Ashley Vinson '14
Ewing, New Jersey
As an adventurer and free spirit, Ashley Vinson was a participant in the 2009-10 inaugural year of the innovative Bridge Year program, which accepts a small number of admitted students to spend a year doing service work abroad before entering Princeton.
Vinson was assigned to two programs in Serbia – one working directly with Roma (gypsy) school children, the other organizing a human rights film festival about marginalized people and the problems they encounter, including drug abuse and kidnapping. Both gave her a deeper sense of the Roma struggles for dignity and helped her mature in ways she never would have imagined. Along the way, she also learned to speak Serbian.
“Going to another country puts you out of your comfort zone, but also helps you to appreciate people, appreciate life, and appreciate experiences – really living them and wanting to do something,” she says.
The Serbian Bridge Year program partners with an organization called World Learning, a non-governmental organization (NGO) with more than 75 years of fostering change in developing countries. World Learning works in nearly 20 developing countries on community-based projects.
Vinson’s first assignment was in Novi Sad, a city of 230,000 situated on the Danube River between Budapest and Belgrade. There she helped organize the human rights film festival, reaching out to documentary film directors whose permission was necessary to screen their films without compensation.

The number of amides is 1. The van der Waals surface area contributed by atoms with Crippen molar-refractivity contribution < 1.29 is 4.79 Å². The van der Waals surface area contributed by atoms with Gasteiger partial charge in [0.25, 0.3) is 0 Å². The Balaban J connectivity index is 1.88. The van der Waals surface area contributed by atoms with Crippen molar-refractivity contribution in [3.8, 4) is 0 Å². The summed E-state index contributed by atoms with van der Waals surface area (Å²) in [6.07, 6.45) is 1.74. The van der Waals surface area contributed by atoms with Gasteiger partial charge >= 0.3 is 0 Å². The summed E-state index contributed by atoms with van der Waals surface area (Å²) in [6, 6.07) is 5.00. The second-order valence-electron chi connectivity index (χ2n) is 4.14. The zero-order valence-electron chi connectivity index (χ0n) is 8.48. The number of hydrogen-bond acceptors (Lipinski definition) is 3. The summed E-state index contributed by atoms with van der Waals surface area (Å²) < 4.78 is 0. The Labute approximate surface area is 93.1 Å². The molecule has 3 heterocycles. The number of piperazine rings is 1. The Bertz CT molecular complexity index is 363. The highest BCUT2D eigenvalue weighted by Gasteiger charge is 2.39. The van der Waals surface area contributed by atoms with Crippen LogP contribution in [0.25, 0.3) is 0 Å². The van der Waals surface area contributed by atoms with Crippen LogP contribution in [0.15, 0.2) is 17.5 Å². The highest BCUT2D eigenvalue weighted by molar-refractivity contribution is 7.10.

Her second assignment was in Nis, the largest city in southern Serbia and one of the oldest in the Balkans. Working directly with Roma school children, she developed creative workshops with the intention of giving the students outlets for artistic expression. These included musical workshops, performance, sculpting and mask-making.
“In Serbia, there aren’t a lot of artistic outlets,” she says. “People go to school for the academics and go home.” For Roma children, the creative workshops also were intended to give them breaks from the daily challenges they experience as an oppressed minority. Working one-on-one with students 5 to 19 years old, Vinson says she forged strong relationships with them, as well as with her Serbian colleagues in the sponsoring nonprofit.
When Vinson returned to Princeton for her first academic year, she says she experienced another cultural immersion. “People say it’s wonderful to go abroad because you completely immerse yourself in the experience. I realized I had to have an immersion here as well.”
Her eagerness to experiment with new things took her first to rugby, then to ballroom dance and to an introductory course in painting. She went on a ski safari—small group tours for generally advanced skiers—and became involved in Faith and Action, a student organization that allows students to integrate their faith into daily living.
Vinson says the Bridge Year experience in some ways focused her academic interests, but in other ways opened the lens wider to other possibilities. She anticipates studying cultural anthropology, possibly with a certificate in neuroscience, and to continue studying languages or linguistics. One day she envisions herself running an NGO in this country or abroad.